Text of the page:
Instrument-a-Week (1): Membranophone

Posted by on Feb 23, 2014 in Instrument-a-week, Music


Difficulty: 3 of 5


  • plastic tube with a diameter of 20 mm and a length of 30-40 cm (use the so-called PN pipe, which can be purchased in building stores – it is used in construction for installing electrical cables)
  • PPR reducing T-piece 25 cm (a diameter of upper and bottom opening)/20 cm (a diameter of the side opening) – it is used for pluming installation, in Europe it can be purchased in Bauhaus stores
  • a bigger role of isolating tape
  • a balloon
  • scissors
  • electric drill
  • drill bit with a diameter of 7 mm


  1. Place the T-piece near one end of the plastic pipe and mark the spot where the T-piece ends.Membranofon 01, foto Peter Kus
  2. Wrap the isolation tape around the tube at the position of the marked spot: the spot should be at the middle of the tape. Wrap a thick layer of the tape – so high that the T-piece gets stuck onto the tape layer when we put it on the tube (see the 3rd step).Membranofon 02, foto Peter Kus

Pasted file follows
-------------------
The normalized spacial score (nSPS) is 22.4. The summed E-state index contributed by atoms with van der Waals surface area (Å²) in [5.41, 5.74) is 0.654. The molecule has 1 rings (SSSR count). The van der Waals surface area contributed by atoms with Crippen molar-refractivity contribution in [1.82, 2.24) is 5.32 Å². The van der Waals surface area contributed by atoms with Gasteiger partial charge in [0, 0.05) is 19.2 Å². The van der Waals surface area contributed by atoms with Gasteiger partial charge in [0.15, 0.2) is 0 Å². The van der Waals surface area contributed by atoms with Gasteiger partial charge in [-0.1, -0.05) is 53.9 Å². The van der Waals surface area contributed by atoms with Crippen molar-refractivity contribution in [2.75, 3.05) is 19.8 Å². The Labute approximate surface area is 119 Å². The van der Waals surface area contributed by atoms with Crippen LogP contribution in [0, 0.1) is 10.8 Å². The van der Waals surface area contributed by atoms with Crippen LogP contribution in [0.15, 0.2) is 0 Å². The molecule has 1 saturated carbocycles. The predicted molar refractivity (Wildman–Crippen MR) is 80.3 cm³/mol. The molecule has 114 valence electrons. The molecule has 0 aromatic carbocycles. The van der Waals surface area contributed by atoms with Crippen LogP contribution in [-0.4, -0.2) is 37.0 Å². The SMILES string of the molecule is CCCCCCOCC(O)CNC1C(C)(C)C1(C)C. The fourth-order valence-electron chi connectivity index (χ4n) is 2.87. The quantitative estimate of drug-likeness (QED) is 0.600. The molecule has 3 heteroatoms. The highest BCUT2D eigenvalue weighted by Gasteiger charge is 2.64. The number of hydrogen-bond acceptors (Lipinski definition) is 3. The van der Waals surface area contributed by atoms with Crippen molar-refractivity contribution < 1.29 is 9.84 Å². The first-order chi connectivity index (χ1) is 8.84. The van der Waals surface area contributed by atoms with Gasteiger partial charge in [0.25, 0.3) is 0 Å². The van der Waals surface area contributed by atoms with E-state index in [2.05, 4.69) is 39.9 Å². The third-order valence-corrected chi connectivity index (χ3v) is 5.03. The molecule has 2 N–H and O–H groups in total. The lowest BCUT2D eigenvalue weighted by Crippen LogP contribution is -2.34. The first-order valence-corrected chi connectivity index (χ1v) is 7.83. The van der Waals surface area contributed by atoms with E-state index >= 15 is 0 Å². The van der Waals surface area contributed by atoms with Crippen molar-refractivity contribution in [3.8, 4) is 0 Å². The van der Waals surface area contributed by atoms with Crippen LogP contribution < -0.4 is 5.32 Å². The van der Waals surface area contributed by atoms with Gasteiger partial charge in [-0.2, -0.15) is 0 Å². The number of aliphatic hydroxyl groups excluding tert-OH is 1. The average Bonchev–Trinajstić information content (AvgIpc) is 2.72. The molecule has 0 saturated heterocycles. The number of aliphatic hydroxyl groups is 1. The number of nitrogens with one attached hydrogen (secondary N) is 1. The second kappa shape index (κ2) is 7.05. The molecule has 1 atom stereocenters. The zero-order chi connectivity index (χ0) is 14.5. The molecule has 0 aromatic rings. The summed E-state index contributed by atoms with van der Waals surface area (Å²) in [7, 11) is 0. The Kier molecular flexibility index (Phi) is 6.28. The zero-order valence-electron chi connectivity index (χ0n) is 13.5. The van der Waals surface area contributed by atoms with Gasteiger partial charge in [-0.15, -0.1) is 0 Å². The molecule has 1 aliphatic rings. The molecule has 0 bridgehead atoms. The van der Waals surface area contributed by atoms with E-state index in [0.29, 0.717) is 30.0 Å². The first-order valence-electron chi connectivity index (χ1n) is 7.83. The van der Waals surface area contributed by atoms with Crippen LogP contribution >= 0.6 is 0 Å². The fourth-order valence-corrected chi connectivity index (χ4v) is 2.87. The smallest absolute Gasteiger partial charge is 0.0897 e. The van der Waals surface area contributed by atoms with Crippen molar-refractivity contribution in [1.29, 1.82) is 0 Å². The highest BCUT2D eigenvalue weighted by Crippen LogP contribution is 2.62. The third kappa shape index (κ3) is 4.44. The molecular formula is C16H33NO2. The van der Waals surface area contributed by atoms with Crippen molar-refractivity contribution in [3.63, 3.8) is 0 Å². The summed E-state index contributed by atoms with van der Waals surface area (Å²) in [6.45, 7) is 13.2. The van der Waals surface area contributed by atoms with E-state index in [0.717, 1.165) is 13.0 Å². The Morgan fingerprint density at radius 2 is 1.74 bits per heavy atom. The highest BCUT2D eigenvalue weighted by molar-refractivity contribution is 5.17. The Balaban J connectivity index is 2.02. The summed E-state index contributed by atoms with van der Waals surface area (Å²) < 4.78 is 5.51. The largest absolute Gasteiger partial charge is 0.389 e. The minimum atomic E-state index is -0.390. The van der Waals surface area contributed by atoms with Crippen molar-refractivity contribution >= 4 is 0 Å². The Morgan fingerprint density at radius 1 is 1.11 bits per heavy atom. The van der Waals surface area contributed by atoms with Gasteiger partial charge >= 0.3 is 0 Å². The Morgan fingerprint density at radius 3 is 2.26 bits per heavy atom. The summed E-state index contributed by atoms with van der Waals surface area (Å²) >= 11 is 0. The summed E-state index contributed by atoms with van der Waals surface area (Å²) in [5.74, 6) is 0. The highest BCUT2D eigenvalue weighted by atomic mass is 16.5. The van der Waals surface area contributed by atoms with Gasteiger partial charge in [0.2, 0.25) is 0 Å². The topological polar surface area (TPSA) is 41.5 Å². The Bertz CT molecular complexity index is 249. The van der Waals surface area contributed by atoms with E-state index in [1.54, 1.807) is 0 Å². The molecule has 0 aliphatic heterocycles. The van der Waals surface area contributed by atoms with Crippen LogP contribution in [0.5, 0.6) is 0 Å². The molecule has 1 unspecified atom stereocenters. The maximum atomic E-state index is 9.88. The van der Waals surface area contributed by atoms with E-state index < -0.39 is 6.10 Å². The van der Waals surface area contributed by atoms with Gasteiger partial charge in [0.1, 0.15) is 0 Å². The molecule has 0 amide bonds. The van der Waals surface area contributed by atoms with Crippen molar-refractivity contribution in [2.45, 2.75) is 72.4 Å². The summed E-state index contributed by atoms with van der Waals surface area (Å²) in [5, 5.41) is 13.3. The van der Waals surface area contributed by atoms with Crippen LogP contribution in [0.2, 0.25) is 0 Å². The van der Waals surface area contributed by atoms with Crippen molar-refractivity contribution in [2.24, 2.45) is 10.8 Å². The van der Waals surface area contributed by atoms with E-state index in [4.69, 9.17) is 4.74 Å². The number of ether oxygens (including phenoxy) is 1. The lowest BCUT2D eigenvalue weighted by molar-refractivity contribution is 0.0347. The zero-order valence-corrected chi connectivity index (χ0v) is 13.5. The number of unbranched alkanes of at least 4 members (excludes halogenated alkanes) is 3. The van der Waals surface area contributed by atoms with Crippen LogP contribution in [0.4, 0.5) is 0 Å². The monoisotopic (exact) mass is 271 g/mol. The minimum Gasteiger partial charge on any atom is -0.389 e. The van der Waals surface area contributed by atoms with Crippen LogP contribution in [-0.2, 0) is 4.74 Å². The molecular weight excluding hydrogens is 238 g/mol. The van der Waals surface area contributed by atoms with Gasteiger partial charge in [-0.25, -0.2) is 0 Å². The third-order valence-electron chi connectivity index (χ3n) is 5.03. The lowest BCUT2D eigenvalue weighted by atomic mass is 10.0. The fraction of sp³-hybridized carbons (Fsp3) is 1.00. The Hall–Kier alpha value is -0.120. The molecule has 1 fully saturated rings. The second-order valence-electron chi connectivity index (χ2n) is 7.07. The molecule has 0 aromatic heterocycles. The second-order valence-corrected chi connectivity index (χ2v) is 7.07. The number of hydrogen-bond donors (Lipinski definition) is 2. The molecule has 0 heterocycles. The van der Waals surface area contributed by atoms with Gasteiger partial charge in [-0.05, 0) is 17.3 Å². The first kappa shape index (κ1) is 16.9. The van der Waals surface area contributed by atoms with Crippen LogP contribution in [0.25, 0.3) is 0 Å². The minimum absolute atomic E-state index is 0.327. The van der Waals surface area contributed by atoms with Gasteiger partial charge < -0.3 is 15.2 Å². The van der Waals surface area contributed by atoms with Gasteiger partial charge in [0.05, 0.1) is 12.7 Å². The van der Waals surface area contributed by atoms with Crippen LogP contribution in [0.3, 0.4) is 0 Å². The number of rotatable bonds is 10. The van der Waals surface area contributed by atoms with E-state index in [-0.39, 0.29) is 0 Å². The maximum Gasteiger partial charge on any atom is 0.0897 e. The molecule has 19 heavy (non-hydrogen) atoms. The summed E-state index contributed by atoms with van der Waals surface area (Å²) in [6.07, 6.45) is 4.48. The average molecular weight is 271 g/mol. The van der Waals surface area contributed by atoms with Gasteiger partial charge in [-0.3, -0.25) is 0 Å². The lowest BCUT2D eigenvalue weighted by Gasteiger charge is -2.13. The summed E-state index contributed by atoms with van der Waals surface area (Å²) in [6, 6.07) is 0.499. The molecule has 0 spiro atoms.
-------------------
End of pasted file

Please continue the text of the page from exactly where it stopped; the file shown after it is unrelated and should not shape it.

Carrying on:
3. Push the tube trough the T-piece, with 1 mm of the tube looking over the edge of the T-piece.  Membranofon 03, foto Peter Kus
  4. Cut the balloon, so that we get a small patch, 5 by 5 cm.
  5. Stretch the balloon patch over the T-piece opening where the tube comes through. Attach it with the rest of isolating tape. You have created a membrane on the top of the membranophone. Membranofon 04, foto Peter KusWhen you blow in the side opening, the air will travel in middle space between the tube and the T-piece upwards towards the membrane (it can not travel downwards, because we have sealed the crevice with the isolation tape). The air will than continue over the edge of the tube and down the tube on its inner side. Thereby it will shake the membrane which will start to vibrate and produce the sound.
  6. Drill 5 to 6 holes in the tube at random spots. Because of different factors (the diameter of the tube and the T-piece, the tension of the balloon membrane, the type of balloon and its age, etc.)  the instrument is hard to tune. We will therefore satisfy ourselves with the randomly tuned wind instrument. Membranofon 05, foto Peter KusPlay the membranophone the same way as the (transverse) flute – you hold the tube horizontally and blow sideways into the free opening of the T-piece.


(2) Fruit-box Kalimba
(3) Moped
(4) Cardboard Tubophone
(5) Bird Whistle
(6) Froggy
(7) Water Flute